Recipe by Dee514
The addition of herbs or sun-dried tomatoes easily transforms this basic Italian bread into an extra tasty treat. Prep time includes the time to make the starter and 2 rises.
Top Review by superlib
This recipe is fantastic and easy to make. Its also pretty forgiving - I didn't notice that the first 3 times I made it, I didn't put enough water in at the 2nd step! But it still turned out great. My only recommendations for this recipe are to up the amount of salt to 3tsp, and to let the Biga sit on your counter for far longer than 6 hours. The longer it sits, the richer the flavor becomes. I made it yesterday night and let the biga ferment for 11 hours (while I was at work) - it was absolutely unbelievable. I am planning to let it sit for 20 hours next time! Even if you don't increase the salt and the ferment time, its an amazingly easy recipe that turns out great. I highly recommend making this one.
- 1⁄2 teaspoon active dry yeast
- 1 cup lukewarm water
- 2 cups unbleached all-purpose flour
- 2 cups water (about 90 F)
- 1 (1/4 ounce) package active dry yeast
- 5 -6 cups unbleached all-purpose flour
- 2 teaspoons salt
Directions See How It's Made
- Biga: Mix the yeast and water together, and then slowly start adding the flour, mixing well. Cover with plastic wrap and let sit at room temperature for up to 6 hours, or refrigerate overnight.
- Bread: Place the water in a large bowl, sprinkle the yeast over top and mix well. Let sit 10 minutes until bubbly.
- Add the biga, flour, and salt and stir with a wooden spoon (or mix with your hands) until everything is mixed. The dough will be fairly wet and sticky at this point.
- Cover and let stand in a warm spot for about 1 to 1 1/2 hours until doubled in volume. Punch down the dough, folding it over on itself two or three times, cover and let rise once more until doubled, about 1 hour.
- To bake the following day, refrigerate the dough at this time and leave it overnight.
- Turn out your dough onto a floured baking sheet, and without overworking it too much, shape into one large or two smaller round or oval shaped loaves, using as much extra flour as needed to keep it from sticking. Slash across the tops of the loaves with a serrated knife or razor just prior to baking.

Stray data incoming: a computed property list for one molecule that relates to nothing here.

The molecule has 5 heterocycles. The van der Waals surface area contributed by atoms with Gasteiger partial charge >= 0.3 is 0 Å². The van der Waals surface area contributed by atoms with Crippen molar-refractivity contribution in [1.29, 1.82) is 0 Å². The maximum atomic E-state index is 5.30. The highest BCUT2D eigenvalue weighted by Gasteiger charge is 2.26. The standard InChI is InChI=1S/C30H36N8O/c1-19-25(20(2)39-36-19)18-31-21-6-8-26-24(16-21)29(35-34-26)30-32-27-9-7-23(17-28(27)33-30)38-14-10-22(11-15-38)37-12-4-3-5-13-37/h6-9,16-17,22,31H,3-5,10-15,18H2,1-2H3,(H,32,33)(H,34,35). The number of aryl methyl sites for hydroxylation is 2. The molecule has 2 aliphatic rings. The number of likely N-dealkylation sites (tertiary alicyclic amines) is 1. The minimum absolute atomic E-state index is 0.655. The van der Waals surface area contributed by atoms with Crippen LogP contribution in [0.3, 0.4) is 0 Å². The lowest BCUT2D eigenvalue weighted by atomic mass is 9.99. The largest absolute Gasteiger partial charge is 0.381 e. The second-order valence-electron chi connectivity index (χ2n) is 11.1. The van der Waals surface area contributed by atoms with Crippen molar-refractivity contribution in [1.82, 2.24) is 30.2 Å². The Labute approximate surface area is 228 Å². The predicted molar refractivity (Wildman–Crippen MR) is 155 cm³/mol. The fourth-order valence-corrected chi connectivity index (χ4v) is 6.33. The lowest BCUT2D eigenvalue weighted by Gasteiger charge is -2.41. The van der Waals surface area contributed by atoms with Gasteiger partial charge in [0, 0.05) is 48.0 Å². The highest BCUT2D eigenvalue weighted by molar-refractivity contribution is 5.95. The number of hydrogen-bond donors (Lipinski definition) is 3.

- Preheat the oven to 350° F and place a casserole dish with boiling water on the lower oven rack. Bake for 30 minutes, turn the baking sheet around, and reduce the heat to 300°F and bake for another 30-45 minutes. Bread should be golden brown and should sound hollow when you tap the bottom.
- Allow the bread to cool to room temperature and serve.
- Baking Tip: You could also use a baguette pan to make long thin loaves, or spread your dough across a well-oiled cookie sheet to make focaccia.
- Variations:*Roasted Garlic & Basil Bread: Coarsely chop 1-2 heads (bulbs) roasted garlic and add to flour along with about 1 teaspoon crushed dried basil.
- Rosemary Bread: Add 4 Tablespoons finely chopped fresh rosemary to the flour. Brush the loaves with water and sprinkle with coarse sea salt just prior to baking.
- Olive Bread: Add 12 ounces flavorful, pitted olives, coarsely chopped to the flour.
- *To roast garlic: Heat oven to 350°F Peel away paper like skin from around the garlic bulbs leaving just enough to hold bulb intact. Trim tops of garlic bulbs about 1/2 inch to expose cloves. Place bulbs stem ends down on 12 inch square of foil. Drizzle each bulb with 2 teaspoons olive or vegetable oil. Wrap securely in foil and place in pie plate or shallow baking pan.
- Bake 45 to 50 minutes or until garlic is tender when pierced with toothpick or fork.
- Cool slightly. Gently squeeze garlic out of cloves (1 ounce bulb of roasted garlic= about 1 Tablespoon mashed garlic).